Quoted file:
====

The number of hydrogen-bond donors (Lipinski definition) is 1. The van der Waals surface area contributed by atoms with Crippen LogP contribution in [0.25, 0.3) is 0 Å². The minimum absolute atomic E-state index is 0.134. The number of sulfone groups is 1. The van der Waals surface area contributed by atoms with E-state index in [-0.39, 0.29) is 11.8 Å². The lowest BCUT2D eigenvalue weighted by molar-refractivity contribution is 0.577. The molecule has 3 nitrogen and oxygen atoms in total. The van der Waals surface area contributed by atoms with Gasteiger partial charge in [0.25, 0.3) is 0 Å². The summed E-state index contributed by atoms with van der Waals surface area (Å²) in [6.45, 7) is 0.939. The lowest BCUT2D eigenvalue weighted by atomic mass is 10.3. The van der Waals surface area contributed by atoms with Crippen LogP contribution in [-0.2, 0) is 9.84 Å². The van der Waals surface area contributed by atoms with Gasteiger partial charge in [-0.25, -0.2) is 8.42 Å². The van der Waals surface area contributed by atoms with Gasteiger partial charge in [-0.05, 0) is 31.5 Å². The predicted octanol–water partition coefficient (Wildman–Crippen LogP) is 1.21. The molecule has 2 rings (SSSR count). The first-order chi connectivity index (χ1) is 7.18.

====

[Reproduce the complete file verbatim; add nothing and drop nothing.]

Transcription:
The number of hydrogen-bond donors (Lipinski definition) is 1. The van der Waals surface area contributed by atoms with Crippen LogP contribution in [0.25, 0.3) is 0 Å². The minimum absolute atomic E-state index is 0.134. The number of sulfone groups is 1. The van der Waals surface area contributed by atoms with E-state index in [-0.39, 0.29) is 11.8 Å². The lowest BCUT2D eigenvalue weighted by molar-refractivity contribution is 0.577. The molecule has 3 nitrogen and oxygen atoms in total. The van der Waals surface area contributed by atoms with Gasteiger partial charge in [0.25, 0.3) is 0 Å². The summed E-state index contributed by atoms with van der Waals surface area (Å²) in [6.45, 7) is 0.939. The lowest BCUT2D eigenvalue weighted by atomic mass is 10.3. The van der Waals surface area contributed by atoms with Crippen LogP contribution in [-0.2, 0) is 9.84 Å². The van der Waals surface area contributed by atoms with Gasteiger partial charge in [-0.25, -0.2) is 8.42 Å². The van der Waals surface area contributed by atoms with Gasteiger partial charge in [-0.05, 0) is 31.5 Å². The predicted octanol–water partition coefficient (Wildman–Crippen LogP) is 1.21. The molecule has 2 rings (SSSR count). The first-order chi connectivity index (χ1) is 7.18.